The Future is Here: Labor and Liberal are not the be-all and end-all


INTERVIEW Toby Hemmings WORDS Anna Glen

Australia’s political system is dominated by essentially two parties. This situation developed during the late 1800s, with important events, namely the merging of the Protectionists and the Free Traders in 1902 and the creation of the modern Liberal Party by Robert Menzies in 1946, cementing the two-party system as a political given. Since then, Australians have become accustomed to the battle between Labor and Liberal when election time arrives. For many, this political pattern is somewhat nauseating, especially as the election draws closer and the trite advertising campaigns emerge.

However, everyone has the constitutional right to create a political party. Though the Liberal/Labor dichotomy remains potent in the Australian political psyche, there are a variety of parties that stand in opposition to the existing major parties, presenting diverse policies that may be more aligned to your political beliefs. In 2013, there have been 14 new additions to the electoral commission’s register of political parties. The list indicates that many small political parties engage with niche issues that impact a particular group in society. This can be seen in the Voluntary Euthanasia Party, Drug Law Reform Australia Party and the Bullet Train for Australia Party. They may also spring from well-known political figures, for instance Wikileaks and their eminent figurehead Julian Assange or the Palmer United Party and their leader Clive Palmer.

The presence of illustrious figures in the latter group means the media will usually give time to their plight. Generally though, minor parties are overlooked and are only properly recognised at the polling booth. Barriers include the fact that you need 500 members to be registered and that getting the word out can be difficult. There is little funding at hand and no incentive for media outlets to give attention to the political agenda of minority groups. This is exacerbated by the significant funding given to the major political parties (any party that gets over four per cent of the vote automatically qualifies for this), which serves to saturate the market and perpetuate Australia’s rigid two-party system that has, in recent years, been considered dysfunctional and conducive to vitriolic conditions.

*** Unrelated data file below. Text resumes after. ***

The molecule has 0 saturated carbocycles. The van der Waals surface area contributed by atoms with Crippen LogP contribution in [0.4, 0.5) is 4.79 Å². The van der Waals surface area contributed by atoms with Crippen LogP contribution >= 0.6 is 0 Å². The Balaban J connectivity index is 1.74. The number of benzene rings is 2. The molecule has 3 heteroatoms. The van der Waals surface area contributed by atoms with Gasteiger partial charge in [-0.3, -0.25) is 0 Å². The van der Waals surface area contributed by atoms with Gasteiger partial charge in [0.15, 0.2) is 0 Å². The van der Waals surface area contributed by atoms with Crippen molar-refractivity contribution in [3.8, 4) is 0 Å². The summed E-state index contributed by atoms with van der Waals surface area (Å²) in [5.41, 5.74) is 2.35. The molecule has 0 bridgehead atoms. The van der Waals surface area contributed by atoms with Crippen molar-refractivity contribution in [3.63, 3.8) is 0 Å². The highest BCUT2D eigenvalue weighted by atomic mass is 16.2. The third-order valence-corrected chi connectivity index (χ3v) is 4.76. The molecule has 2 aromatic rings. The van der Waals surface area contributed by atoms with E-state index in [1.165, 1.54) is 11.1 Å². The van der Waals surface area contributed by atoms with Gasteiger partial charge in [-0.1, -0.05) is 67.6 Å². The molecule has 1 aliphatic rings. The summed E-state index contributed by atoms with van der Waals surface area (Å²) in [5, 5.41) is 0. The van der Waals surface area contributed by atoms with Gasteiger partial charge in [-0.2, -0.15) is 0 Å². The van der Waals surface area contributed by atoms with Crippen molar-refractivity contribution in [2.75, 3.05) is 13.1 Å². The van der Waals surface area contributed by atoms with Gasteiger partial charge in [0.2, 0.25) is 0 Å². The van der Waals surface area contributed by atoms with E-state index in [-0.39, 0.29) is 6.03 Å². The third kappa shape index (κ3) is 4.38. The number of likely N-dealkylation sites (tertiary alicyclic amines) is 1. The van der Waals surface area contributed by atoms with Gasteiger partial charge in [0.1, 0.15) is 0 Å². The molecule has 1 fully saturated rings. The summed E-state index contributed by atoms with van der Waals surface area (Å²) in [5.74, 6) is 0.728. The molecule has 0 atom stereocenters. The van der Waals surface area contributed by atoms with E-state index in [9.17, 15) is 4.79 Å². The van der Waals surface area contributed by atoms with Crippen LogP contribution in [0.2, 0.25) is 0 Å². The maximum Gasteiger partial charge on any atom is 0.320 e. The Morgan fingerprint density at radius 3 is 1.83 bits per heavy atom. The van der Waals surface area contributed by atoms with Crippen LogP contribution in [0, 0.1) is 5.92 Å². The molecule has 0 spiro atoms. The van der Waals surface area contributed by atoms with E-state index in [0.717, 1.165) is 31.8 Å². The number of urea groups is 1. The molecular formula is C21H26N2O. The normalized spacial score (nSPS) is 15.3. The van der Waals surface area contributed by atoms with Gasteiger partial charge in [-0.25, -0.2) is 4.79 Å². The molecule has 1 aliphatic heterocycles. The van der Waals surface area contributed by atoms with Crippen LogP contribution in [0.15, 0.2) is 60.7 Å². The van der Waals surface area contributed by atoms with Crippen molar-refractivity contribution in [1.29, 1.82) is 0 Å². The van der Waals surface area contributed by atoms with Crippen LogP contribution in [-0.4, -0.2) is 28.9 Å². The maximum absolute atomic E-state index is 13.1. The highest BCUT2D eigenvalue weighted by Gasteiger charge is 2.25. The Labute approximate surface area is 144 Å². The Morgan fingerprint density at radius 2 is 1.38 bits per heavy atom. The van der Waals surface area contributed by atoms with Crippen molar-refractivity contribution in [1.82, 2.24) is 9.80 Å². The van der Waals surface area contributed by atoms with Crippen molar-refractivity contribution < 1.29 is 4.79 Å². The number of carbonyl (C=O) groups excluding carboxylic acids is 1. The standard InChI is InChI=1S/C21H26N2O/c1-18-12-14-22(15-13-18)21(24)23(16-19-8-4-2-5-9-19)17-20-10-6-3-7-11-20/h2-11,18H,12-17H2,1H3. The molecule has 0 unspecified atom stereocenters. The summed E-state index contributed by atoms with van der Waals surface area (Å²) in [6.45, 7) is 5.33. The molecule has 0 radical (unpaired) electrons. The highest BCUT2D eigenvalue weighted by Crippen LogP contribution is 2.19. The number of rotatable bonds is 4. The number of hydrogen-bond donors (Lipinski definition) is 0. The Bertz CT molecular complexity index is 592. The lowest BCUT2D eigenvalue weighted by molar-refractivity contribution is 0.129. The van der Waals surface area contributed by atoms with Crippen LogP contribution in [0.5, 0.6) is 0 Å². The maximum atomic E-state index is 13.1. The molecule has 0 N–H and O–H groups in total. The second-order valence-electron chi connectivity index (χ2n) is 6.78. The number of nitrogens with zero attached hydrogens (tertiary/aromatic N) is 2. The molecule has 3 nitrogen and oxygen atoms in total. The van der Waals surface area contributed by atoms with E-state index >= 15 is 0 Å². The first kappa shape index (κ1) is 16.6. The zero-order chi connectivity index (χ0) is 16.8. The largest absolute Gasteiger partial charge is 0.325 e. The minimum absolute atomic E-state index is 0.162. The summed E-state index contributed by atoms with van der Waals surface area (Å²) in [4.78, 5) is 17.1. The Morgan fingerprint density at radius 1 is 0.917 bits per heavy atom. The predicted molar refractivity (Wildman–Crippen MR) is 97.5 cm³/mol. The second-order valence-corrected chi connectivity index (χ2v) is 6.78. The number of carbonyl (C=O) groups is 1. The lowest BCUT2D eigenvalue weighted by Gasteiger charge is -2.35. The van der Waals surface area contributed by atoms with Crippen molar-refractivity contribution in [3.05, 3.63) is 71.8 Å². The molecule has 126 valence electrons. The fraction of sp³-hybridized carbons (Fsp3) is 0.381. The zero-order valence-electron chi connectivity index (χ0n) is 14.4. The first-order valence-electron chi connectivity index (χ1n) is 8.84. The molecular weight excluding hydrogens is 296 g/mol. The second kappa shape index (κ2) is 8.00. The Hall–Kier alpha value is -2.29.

Future Party was officially registered by the electoral commission in of June this year. Party leader James Jansson described himself as “politically involved” for the most part of his life. He said the main reason he developed the party was because Australia has “reached a point in politics where there’s no vision anymore”. The constant quarreling by the major parties means that we don’t know what either party stands for. Jansson’s sentiment reflects disillusionment with the two-party system. On what his party stood for, Jansson said “the Future Party is a group of people who think that quality of life is improved primarily through technological development… We see [that] investing in education, investing in science and technology research and making small changes to the economic system to make it more efficient will achieve the best outcome for Australia”. Universities such as Macquarie, which is technologically and research focused, would certainly benefit from this political ideology, with the current Labor government proposing $2.3 billion funding cuts to tertiary education.

[pullquote_left]We see [that] investing in education, investing in science and technology research and making small changes to the economic system to make it more efficient will achieve the best outcome for Australia.[/pullquote_left]

Jansson is also not afraid of big ideas for the nation. He believes that the Labor Party’s success in 2007 was driven by visionary policies to improve education by putting a ‘laptop in the hands of every child’ and that the public is growing tired of “short term promises that are handed out before elections”. By contrast, Jansson suggests that the Future Party offers “something new, something visionary, something that will stand out from the other parties”. This visionary fervor is well illustrated by their audacious policy for a charter city called ‘Turing’ between Sydney and Canberra, which would be linked by a high-speed train and developed around a university.

For those that aren’t familiar with the concept of a charter city, it is the idea that a metropolitan area can be created and governed by its own charter rather than by national laws. The title ‘Turing’ relates to the technological focus of the party with its name coming from a mathematician who worked with the British government in WWII and helped crack the enigma code, which gave the British and Americans an advantage in terms of intelligence to win the war.

Jansson attempts to create a party with aspirational objectives against the backdrop of two major parties that have been criticised for ‘losing their way’ or having no policies at all, but which still gain a majority of the vote. The Australian public has, perhaps, become too comfortable with this set up. Though some may be overly aspirational, minor parties are an important aspect of a healthy democracy and warrant greater attention than is currently given. It would be beneficial for democracy if a little time were given to consider the other parties out there, rather than seeing them for the first time on the ballot paper.